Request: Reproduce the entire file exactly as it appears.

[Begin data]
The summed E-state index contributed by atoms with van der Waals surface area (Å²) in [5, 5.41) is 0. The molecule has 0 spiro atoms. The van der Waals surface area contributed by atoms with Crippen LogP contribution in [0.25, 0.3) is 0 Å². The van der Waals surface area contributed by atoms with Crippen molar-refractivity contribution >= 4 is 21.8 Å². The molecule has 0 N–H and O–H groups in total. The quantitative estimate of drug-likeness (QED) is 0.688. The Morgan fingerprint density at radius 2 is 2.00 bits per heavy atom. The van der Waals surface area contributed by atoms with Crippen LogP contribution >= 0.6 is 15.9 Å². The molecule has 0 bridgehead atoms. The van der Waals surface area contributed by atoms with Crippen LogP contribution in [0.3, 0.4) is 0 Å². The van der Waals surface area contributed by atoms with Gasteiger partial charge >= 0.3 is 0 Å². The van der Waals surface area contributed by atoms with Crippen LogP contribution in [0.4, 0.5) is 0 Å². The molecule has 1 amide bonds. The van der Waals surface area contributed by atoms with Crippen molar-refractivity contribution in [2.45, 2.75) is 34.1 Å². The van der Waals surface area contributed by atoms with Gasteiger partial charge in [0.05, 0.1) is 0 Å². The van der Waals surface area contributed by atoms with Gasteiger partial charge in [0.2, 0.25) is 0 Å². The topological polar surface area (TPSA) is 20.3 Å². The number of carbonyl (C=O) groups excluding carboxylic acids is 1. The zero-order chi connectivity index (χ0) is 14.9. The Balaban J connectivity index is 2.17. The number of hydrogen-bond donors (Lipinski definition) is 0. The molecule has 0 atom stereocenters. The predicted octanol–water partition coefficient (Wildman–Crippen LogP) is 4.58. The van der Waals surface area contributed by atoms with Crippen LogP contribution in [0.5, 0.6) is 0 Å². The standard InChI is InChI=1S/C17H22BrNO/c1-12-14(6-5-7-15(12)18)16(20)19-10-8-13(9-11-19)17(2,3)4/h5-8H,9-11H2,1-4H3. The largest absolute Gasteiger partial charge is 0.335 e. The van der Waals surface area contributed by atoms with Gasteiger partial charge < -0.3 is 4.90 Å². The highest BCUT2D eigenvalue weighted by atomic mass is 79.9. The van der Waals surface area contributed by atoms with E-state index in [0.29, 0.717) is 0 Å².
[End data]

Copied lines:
The summed E-state index contributed by atoms with van der Waals surface area (Å²) in [5, 5.41) is 0. The molecule has 0 spiro atoms. The van der Waals surface area contributed by atoms with Crippen LogP contribution in [0.25, 0.3) is 0 Å². The van der Waals surface area contributed by atoms with Crippen molar-refractivity contribution >= 4 is 21.8 Å². The molecule has 0 N–H and O–H groups in total. The quantitative estimate of drug-likeness (QED) is 0.688. The Morgan fingerprint density at radius 2 is 2.00 bits per heavy atom. The van der Waals surface area contributed by atoms with Crippen LogP contribution >= 0.6 is 15.9 Å². The molecule has 0 bridgehead atoms. The van der Waals surface area contributed by atoms with Crippen LogP contribution in [0.3, 0.4) is 0 Å². The van der Waals surface area contributed by atoms with Gasteiger partial charge >= 0.3 is 0 Å². The van der Waals surface area contributed by atoms with Crippen LogP contribution in [0.4, 0.5) is 0 Å². The molecule has 1 amide bonds. The van der Waals surface area contributed by atoms with Crippen molar-refractivity contribution in [2.45, 2.75) is 34.1 Å². The van der Waals surface area contributed by atoms with Gasteiger partial charge in [0.05, 0.1) is 0 Å². The van der Waals surface area contributed by atoms with Gasteiger partial charge in [0.2, 0.25) is 0 Å². The topological polar surface area (TPSA) is 20.3 Å². The number of carbonyl (C=O) groups excluding carboxylic acids is 1. The zero-order chi connectivity index (χ0) is 14.9. The Balaban J connectivity index is 2.17. The number of hydrogen-bond donors (Lipinski definition) is 0. The molecule has 0 atom stereocenters. The predicted octanol–water partition coefficient (Wildman–Crippen LogP) is 4.58. The van der Waals surface area contributed by atoms with Crippen LogP contribution in [0.5, 0.6) is 0 Å². The standard InChI is InChI=1S/C17H22BrNO/c1-12-14(6-5-7-15(12)18)16(20)19-10-8-13(9-11-19)17(2,3)4/h5-8H,9-11H2,1-4H3. The largest absolute Gasteiger partial charge is 0.335 e. The van der Waals surface area contributed by atoms with Gasteiger partial charge < -0.3 is 4.90 Å². The highest BCUT2D eigenvalue weighted by atomic mass is 79.9. The van der Waals surface area contributed by atoms with E-state index in [0.29, 0.717) is 0 Å².